Ecuador 2021
 
The tropical Andean countries are possibly among the most species rich regions worldwide as far as Pholcidae are concerned, yet the pholcid fauna of this area is very poorly known. In Ecuador, only 14 species have previously been recorded, based on a published total of just 59 specimens.

Within the long-term goal of providing a comprehensive description of the tropical Andean fauna, the aim of my first collecting expedition in mainland Ecuador in Sep.-Oct. 2021 was an overview of the pholcid fauna in this counry. The specific aim was to visit as many localities as possible in a wide range of ecoregions rather than to exhaustively sample all the species of a few localities. I was amazed by the wide range of ecosystems within a relatively small area.




We visited a total of 38 localities and collected 828 adult specimens that are tentatively assigned to 69 morphospecies. Of these 69 morphospecies, 62 have in the meantime been supported by CO1 barcodes, so the species number is preliminary but probably close to reality.


Left. Map of new (red) and old (blue) collecting sites, with Pholcidae species found per locality. Right. Map of collecting sites with numbers of new species not found at any other site.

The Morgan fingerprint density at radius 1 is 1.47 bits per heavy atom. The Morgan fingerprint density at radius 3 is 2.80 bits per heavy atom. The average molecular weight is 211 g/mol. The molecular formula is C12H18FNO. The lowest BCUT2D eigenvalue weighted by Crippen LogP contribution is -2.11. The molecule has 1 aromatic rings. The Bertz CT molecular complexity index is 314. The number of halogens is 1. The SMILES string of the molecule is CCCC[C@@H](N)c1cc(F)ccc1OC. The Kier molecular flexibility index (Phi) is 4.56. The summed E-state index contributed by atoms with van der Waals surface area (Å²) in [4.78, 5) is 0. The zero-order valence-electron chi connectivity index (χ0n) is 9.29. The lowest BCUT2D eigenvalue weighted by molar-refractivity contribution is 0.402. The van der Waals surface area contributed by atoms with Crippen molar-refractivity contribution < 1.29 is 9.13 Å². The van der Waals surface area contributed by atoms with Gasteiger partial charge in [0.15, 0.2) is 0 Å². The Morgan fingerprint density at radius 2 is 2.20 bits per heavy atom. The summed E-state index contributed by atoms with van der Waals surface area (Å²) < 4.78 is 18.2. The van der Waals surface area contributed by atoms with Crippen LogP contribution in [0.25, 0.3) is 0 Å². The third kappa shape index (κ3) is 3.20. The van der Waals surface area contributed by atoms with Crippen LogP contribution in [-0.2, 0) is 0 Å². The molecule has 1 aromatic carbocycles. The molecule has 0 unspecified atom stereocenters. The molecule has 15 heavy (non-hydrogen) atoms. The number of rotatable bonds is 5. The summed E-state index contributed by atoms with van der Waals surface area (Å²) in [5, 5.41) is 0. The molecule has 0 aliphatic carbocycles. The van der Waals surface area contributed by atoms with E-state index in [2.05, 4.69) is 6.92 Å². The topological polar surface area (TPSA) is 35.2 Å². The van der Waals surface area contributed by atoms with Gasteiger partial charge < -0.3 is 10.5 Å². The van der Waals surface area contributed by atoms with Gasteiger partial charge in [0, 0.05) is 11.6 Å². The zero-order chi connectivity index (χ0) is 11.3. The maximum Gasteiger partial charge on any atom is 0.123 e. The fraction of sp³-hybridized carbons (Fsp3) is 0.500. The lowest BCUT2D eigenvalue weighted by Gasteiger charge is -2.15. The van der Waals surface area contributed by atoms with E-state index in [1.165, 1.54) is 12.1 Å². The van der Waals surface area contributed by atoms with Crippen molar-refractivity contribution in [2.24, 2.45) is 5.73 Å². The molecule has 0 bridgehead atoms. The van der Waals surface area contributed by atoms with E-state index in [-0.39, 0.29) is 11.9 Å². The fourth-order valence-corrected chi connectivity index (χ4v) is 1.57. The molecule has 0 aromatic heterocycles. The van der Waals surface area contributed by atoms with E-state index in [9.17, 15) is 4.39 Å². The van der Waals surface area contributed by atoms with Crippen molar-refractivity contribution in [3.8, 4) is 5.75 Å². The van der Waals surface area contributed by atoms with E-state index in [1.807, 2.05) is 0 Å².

A first troglomorphic representative of the genus Priscula was collected in the Rio Anzu caves. It has less pigmentation than congeners and lays fewer eggs per eggsac, but leg length and eye size seem barely barely affected.


The slightly troglomorphic Priscula Ecu57 sp.n. from Anzu Caves and (for comparison) the epigean Priscula Ecu72 sp.n. from Anzu forest.

Males in the genus Mecolaesthus are often characterized by a hump or ‘inflation’ of the carapace. This hump is sometimes extremely variable within species, i.e. some males in a population appear ‘normal’ while others have extremely exaggerated humps. It has been suspected that this structure is positively allometric, suggesting sexual selection, but sufficiently large samples have never been collected to test this. We collected a fairly large sample of the new species shown below, which should be sufficient to reveal positive allometry if present.


Three males of Mecolaesthus Ecu60 sp.n. from Anzu forest; note extreme variation in carapace ‘inflation’.

I am most thankful to Mauricio Herrera from INABIO for being a great companion in the field, and to Diego Javier Inclán Luna, director of INABIO, for his continuous support during all the phases of this project; I also deeply appreciate the help of further staff at INABIO, mainly Francisco José Prieto Albuja, Lucia Paguay, and Alex Pazmino. The 2021 Ecuador trip was financially supported by the Alexander Koenig Stiftung, Bonn (AKS) and by the Instituto Nacional de Biodiversidad, Quito (INABIO).